You then walk out of the room, if they begin crying/moaning again, you then wait 4 minutes before you go back in and repeat, adding on 2 minutes each time (2 minutes, 4 minutes then 6 minutes etc) allowing your child the chance to settle themselves longer periods at a time. If you sense your child is beginning to settle, but still may be crying a little, then wait it out a few extra minutes.
We didn’t follow the technique to the exact rules, just did it in a way that worked for us. For example, If my son unsettled for the 3rd time, I would then speak to him through the monitor, saying in a soft voice, “It’s time to sleep, good night” and would end with “shush”. He would then become quiet and settle himself.
This sort of technique is usually used on babies under 12 months, but my son was over when I started this. Tapping was a little difficult as he was very active, so I had to gently hold him down with one hand and tap with the other.
It took us between one to two weeks to have him sleep trained and life completely changed. I put him to bed fully awake, and rather than being met with cries, he gets himself comfortable and settles to sleep until morning. He doesn’t wake in the night anymore, but if on the rare occasion he does, he settles himself back to sleep. For us, it was just a matter of giving him the chance to settle and not rush in at the first sign of a cry.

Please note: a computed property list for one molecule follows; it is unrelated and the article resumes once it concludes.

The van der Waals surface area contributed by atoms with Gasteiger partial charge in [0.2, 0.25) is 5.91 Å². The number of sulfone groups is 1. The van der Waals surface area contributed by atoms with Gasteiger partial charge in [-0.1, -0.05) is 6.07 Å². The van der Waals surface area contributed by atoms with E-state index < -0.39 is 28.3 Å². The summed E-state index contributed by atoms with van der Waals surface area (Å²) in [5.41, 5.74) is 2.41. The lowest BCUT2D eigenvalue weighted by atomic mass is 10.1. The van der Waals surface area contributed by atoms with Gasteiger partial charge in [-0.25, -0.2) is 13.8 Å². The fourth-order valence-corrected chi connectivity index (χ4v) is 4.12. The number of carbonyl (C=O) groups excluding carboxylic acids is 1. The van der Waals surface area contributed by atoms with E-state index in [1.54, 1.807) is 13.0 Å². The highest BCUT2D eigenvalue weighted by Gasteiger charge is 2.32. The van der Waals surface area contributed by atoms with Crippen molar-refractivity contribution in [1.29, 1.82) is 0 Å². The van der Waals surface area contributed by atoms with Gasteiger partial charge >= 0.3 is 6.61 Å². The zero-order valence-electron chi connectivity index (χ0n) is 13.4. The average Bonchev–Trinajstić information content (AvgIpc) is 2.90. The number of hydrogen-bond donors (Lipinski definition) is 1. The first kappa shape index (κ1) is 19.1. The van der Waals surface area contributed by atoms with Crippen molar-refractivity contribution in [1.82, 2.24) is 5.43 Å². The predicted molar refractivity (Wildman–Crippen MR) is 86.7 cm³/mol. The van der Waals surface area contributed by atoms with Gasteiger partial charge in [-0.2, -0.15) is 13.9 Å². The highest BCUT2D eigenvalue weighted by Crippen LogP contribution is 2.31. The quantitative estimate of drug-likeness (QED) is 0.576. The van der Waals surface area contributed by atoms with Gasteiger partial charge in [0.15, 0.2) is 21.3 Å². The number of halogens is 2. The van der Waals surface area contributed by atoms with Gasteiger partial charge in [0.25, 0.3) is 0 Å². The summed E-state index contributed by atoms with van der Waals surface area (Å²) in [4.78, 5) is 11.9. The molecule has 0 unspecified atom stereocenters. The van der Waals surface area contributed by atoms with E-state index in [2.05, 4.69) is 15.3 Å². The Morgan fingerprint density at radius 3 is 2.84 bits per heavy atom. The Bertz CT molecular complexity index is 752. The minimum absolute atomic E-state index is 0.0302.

This process allowed him the opportunity to learn how to settle without mummy or daddy holding him. I know it’s not easy to hear your child cry out for you, but with this technique, they can see you are there for them, but also that they can sleep on their own. If sleep is an issue for you, then this is worth a try.
Time with my husband
It’s definitely far between date nights for us. Getting dressed up for a nice meal and night out, or to go watch a movie is rare. Even at home, we may neglect each other a little, as our focus is on our son, choirs or just having five minutes to one’s self.
No one tells you that sometimes you have to learn how to reconnect, love and appreciate each other again in a whole other way once you have kids. We are good at giving each other a breather or “night off” from tantrums; My husband has his time with his friends and so do I. But we have come to realise, what about us? We’re not just parents now, we are still a couple.
This is a challenge that I believe affects a lot of couples, whether they admit it or not. The way we try to get around this is by not putting pressure on ourselves to go out, and instead, we have a date night at home when we can’t get a sitter. In all honesty, whether we stay in or go out doesn’t bother me, although it’s nice to get dressed up and go out for a slap-up meal, it’s not always practical and sometimes I just want to be in my joggers, sweater, bare-faced, with hair up in a messy topknot!
The most important thing for me is that we are showing each other we still care and remain connected… We put our son to bed, cook a nice meal or get a cheeky takeaway, enjoy eating together, and each others company like we use to. We don’t always get around to it, but the effort is there.